That main grid is only broken in the area of the main hall where the roof is raised and supported on columns rather than the rectangular section piers. Here, a secondary grid has different proportions with the long dimension of the rectangle of the grid set north south with six rectangles in line from east to west by five rectangles north south. Only the positions of the four columns, inset from the corners of the hall, and the position of a screen wall behind the entrance desk are determined by this secondary grid.


Dimensions of a Golden Section or Golden Rectangle can be drawn by starting with a square. The diagonal of half the square, when an arc is dropped down from the corner of the square to the base line, forms a Golden Rectangle. The addition to the square is itself another Golden Rectangle.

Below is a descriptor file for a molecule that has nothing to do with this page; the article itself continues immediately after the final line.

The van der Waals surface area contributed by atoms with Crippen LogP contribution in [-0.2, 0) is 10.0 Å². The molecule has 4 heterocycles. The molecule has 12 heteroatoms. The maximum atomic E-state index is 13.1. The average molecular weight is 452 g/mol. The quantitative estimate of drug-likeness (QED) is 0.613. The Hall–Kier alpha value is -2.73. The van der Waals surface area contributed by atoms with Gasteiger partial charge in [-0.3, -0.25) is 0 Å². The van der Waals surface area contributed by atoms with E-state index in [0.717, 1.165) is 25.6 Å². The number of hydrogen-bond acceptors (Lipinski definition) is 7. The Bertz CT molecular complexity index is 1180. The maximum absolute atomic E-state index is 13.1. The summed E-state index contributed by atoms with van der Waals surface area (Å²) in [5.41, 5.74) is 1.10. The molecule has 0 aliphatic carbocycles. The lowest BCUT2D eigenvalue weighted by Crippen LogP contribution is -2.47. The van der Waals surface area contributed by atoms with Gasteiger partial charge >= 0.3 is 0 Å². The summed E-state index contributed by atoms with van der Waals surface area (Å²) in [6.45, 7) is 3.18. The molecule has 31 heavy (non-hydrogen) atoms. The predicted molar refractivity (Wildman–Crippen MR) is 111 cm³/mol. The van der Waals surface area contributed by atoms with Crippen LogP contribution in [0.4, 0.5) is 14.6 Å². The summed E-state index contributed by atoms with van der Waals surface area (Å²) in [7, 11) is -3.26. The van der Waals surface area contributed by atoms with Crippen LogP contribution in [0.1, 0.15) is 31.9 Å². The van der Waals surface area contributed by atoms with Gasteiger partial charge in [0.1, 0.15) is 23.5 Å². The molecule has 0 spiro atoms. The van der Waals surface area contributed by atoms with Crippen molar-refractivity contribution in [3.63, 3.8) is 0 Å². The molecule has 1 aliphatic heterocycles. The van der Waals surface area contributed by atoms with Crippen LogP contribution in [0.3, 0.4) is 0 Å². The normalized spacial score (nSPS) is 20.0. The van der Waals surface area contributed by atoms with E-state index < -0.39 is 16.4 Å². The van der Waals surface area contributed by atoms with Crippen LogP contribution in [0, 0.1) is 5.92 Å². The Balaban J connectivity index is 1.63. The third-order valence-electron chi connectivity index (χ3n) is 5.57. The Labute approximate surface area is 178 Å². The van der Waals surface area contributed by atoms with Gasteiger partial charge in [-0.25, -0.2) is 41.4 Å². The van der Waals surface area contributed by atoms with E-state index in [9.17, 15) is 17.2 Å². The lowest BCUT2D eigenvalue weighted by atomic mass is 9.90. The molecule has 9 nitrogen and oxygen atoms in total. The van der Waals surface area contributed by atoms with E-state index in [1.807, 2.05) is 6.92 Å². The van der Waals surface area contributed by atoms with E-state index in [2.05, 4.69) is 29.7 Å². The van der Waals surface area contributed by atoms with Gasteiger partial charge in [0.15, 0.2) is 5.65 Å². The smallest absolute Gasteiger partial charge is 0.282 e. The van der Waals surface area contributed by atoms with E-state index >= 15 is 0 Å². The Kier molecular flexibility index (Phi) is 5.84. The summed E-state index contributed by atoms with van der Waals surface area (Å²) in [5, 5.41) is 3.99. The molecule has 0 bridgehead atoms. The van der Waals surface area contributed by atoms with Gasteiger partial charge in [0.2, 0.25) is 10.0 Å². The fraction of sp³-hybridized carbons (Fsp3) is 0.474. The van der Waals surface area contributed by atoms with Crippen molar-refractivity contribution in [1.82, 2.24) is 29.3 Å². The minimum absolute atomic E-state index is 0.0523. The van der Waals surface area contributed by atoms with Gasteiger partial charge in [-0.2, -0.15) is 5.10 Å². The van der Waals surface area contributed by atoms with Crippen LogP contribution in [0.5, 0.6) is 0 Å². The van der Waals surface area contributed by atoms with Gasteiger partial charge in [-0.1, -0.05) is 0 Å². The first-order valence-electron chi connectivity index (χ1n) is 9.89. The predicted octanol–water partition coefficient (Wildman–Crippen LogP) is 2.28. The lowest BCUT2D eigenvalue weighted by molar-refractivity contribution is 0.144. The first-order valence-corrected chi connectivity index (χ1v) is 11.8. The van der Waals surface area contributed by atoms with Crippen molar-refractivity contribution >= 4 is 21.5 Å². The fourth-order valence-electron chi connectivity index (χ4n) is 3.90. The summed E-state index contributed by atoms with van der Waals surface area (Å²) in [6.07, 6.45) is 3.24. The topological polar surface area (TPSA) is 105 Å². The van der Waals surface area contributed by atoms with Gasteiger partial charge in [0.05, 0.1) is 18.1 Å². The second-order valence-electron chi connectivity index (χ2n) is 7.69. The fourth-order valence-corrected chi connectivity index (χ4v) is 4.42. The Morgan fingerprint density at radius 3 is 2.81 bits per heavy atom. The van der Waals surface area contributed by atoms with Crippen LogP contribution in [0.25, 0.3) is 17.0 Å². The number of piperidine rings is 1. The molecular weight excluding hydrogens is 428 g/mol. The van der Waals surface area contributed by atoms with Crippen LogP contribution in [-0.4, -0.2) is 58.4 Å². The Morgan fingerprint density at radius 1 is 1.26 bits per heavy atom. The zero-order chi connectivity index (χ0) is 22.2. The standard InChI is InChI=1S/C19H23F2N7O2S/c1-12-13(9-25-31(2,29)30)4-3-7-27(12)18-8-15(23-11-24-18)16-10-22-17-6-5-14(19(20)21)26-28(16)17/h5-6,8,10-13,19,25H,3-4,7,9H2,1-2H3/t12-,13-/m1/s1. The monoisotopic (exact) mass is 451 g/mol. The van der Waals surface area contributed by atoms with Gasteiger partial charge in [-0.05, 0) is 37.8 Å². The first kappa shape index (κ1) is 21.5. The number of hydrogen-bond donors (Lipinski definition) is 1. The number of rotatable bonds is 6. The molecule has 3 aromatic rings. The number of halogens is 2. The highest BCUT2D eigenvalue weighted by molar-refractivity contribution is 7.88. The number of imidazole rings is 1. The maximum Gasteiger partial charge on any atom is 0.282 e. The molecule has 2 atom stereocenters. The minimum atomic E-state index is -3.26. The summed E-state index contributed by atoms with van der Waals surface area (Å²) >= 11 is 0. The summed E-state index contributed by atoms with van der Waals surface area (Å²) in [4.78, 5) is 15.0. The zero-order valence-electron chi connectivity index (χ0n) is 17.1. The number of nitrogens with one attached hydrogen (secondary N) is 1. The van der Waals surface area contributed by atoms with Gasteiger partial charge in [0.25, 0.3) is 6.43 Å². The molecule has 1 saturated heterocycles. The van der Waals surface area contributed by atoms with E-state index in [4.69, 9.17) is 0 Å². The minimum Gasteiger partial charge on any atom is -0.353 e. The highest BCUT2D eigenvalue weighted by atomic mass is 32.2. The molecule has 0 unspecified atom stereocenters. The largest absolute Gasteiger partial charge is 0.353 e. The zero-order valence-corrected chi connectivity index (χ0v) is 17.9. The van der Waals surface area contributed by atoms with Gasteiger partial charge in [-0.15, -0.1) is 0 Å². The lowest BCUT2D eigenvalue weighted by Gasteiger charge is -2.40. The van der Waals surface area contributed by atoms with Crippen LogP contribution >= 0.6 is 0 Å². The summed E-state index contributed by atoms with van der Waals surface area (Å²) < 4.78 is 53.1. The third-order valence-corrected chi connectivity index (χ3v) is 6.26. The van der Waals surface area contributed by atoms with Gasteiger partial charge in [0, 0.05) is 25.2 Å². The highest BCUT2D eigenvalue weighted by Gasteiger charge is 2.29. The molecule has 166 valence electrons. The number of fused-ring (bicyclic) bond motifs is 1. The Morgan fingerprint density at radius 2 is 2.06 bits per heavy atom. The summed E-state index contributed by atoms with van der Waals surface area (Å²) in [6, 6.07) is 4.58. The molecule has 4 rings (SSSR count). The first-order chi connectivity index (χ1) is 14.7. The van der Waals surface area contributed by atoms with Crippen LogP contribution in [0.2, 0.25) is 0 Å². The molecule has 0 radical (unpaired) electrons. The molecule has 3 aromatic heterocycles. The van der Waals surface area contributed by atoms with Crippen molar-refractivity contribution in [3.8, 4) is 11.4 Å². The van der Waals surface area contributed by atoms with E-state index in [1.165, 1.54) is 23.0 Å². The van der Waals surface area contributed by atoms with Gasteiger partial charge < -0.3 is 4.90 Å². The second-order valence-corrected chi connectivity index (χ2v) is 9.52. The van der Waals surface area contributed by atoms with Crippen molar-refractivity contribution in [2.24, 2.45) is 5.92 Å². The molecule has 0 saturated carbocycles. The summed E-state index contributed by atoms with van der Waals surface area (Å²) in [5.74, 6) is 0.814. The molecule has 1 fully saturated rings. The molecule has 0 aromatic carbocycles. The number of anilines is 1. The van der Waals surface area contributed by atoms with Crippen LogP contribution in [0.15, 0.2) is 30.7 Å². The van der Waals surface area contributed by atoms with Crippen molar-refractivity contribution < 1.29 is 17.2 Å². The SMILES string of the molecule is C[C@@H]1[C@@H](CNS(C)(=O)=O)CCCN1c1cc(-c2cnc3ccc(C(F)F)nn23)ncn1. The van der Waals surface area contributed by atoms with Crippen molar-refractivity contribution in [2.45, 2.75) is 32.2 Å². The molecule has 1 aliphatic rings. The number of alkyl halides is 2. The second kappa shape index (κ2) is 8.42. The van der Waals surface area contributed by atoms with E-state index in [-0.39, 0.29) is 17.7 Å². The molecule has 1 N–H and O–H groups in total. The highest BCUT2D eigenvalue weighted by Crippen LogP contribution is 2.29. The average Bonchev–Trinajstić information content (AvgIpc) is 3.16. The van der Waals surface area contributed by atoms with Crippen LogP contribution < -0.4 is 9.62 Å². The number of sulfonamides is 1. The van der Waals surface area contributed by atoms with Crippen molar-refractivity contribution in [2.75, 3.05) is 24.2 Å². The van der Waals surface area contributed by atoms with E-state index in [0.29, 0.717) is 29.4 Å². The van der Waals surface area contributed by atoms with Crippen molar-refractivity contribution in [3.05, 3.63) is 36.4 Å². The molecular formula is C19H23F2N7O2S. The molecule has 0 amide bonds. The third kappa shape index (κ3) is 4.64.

The proportions of a Golden Rectangle or a Golden Section can also be calculated because the length of the larger section … here A … divided by the small section B is equal to the whole … A+B divided by the larger section A.

The spacing of the piers through the library is determined by a grid based on equilateral triangles where the diagonal distance between the centres of two piers is equal to the distance between three piers in line north south …. or put another way the distance from the centre of one pier to the centre of the pier to its north or to its south is X divided by two and the distance to the centre of the pier to the east or west is the square root of X.